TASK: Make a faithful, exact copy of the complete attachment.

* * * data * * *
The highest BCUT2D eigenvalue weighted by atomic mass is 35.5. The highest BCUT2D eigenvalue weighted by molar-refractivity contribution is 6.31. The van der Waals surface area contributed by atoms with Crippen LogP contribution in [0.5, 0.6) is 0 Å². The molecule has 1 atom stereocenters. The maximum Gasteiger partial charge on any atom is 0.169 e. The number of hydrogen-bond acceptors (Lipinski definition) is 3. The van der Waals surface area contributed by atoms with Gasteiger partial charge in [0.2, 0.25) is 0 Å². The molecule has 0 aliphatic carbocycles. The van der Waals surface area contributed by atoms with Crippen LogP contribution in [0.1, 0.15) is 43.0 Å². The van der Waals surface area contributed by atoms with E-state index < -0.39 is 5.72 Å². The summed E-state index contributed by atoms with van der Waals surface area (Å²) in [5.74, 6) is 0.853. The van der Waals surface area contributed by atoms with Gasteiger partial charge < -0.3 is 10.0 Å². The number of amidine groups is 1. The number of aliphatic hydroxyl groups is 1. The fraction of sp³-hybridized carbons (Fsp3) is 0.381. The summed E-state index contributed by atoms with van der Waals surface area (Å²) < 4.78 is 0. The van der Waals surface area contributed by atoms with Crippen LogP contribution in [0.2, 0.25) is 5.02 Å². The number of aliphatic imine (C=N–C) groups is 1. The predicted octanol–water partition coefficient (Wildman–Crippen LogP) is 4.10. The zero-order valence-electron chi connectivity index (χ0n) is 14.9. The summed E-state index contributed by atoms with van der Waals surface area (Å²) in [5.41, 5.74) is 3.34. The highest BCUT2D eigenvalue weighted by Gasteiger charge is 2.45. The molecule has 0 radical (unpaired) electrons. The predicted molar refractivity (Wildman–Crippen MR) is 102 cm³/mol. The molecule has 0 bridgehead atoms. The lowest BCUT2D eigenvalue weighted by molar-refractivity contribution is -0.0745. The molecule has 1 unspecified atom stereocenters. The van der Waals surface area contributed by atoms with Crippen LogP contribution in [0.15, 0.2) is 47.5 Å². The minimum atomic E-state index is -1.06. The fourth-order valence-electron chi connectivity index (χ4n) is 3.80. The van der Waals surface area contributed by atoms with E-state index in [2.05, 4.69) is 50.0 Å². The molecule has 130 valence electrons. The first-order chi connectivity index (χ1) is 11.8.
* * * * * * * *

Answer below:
The highest BCUT2D eigenvalue weighted by atomic mass is 35.5. The highest BCUT2D eigenvalue weighted by molar-refractivity contribution is 6.31. The van der Waals surface area contributed by atoms with Crippen LogP contribution in [0.5, 0.6) is 0 Å². The molecule has 1 atom stereocenters. The maximum Gasteiger partial charge on any atom is 0.169 e. The number of hydrogen-bond acceptors (Lipinski definition) is 3. The van der Waals surface area contributed by atoms with Gasteiger partial charge in [0.2, 0.25) is 0 Å². The molecule has 0 aliphatic carbocycles. The van der Waals surface area contributed by atoms with Crippen LogP contribution in [0.1, 0.15) is 43.0 Å². The van der Waals surface area contributed by atoms with E-state index < -0.39 is 5.72 Å². The summed E-state index contributed by atoms with van der Waals surface area (Å²) in [5.74, 6) is 0.853. The van der Waals surface area contributed by atoms with Gasteiger partial charge < -0.3 is 10.0 Å². The number of amidine groups is 1. The number of aliphatic hydroxyl groups is 1. The fraction of sp³-hybridized carbons (Fsp3) is 0.381. The summed E-state index contributed by atoms with van der Waals surface area (Å²) < 4.78 is 0. The van der Waals surface area contributed by atoms with Crippen LogP contribution in [0.2, 0.25) is 5.02 Å². The number of aliphatic imine (C=N–C) groups is 1. The predicted octanol–water partition coefficient (Wildman–Crippen LogP) is 4.10. The zero-order valence-electron chi connectivity index (χ0n) is 14.9. The summed E-state index contributed by atoms with van der Waals surface area (Å²) in [5.41, 5.74) is 3.34. The highest BCUT2D eigenvalue weighted by Gasteiger charge is 2.45. The molecule has 0 radical (unpaired) electrons. The predicted molar refractivity (Wildman–Crippen MR) is 102 cm³/mol. The molecule has 0 bridgehead atoms. The lowest BCUT2D eigenvalue weighted by molar-refractivity contribution is -0.0745. The molecule has 1 unspecified atom stereocenters. The van der Waals surface area contributed by atoms with Crippen LogP contribution in [0.15, 0.2) is 47.5 Å². The minimum atomic E-state index is -1.06. The fourth-order valence-electron chi connectivity index (χ4n) is 3.80. The van der Waals surface area contributed by atoms with E-state index in [2.05, 4.69) is 50.0 Å². The molecule has 130 valence electrons. The first-order chi connectivity index (χ1) is 11.8.